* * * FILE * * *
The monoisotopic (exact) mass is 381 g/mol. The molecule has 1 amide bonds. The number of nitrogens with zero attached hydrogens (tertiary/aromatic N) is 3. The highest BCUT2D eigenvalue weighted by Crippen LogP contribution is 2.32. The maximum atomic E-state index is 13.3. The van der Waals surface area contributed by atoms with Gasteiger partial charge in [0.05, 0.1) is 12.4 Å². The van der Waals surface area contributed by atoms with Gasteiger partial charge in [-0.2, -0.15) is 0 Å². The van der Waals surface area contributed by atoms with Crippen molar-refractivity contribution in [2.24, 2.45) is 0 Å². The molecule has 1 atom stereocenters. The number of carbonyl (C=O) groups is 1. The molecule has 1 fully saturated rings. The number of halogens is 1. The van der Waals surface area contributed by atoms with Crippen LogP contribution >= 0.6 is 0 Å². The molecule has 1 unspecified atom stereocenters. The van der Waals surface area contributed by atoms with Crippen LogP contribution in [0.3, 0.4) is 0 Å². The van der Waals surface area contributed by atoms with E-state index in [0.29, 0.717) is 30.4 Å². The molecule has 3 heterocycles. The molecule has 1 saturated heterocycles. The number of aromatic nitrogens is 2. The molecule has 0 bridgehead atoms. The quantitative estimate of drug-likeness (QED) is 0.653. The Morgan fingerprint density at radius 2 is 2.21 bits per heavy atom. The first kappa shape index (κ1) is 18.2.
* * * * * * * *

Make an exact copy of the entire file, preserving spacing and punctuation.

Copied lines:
The monoisotopic (exact) mass is 381 g/mol. The molecule has 1 amide bonds. The number of nitrogens with zero attached hydrogens (tertiary/aromatic N) is 3. The highest BCUT2D eigenvalue weighted by Crippen LogP contribution is 2.32. The maximum atomic E-state index is 13.3. The van der Waals surface area contributed by atoms with Gasteiger partial charge in [0.05, 0.1) is 12.4 Å². The van der Waals surface area contributed by atoms with Gasteiger partial charge in [-0.2, -0.15) is 0 Å². The van der Waals surface area contributed by atoms with Crippen molar-refractivity contribution in [2.24, 2.45) is 0 Å². The molecule has 1 atom stereocenters. The number of carbonyl (C=O) groups is 1. The molecule has 1 fully saturated rings. The number of halogens is 1. The van der Waals surface area contributed by atoms with Crippen LogP contribution >= 0.6 is 0 Å². The molecule has 1 unspecified atom stereocenters. The van der Waals surface area contributed by atoms with Crippen LogP contribution in [0.3, 0.4) is 0 Å². The van der Waals surface area contributed by atoms with E-state index in [0.29, 0.717) is 30.4 Å². The molecule has 3 heterocycles. The molecule has 1 saturated heterocycles. The number of aromatic nitrogens is 2. The molecule has 0 bridgehead atoms. The quantitative estimate of drug-likeness (QED) is 0.653. The Morgan fingerprint density at radius 2 is 2.21 bits per heavy atom. The first kappa shape index (κ1) is 18.2.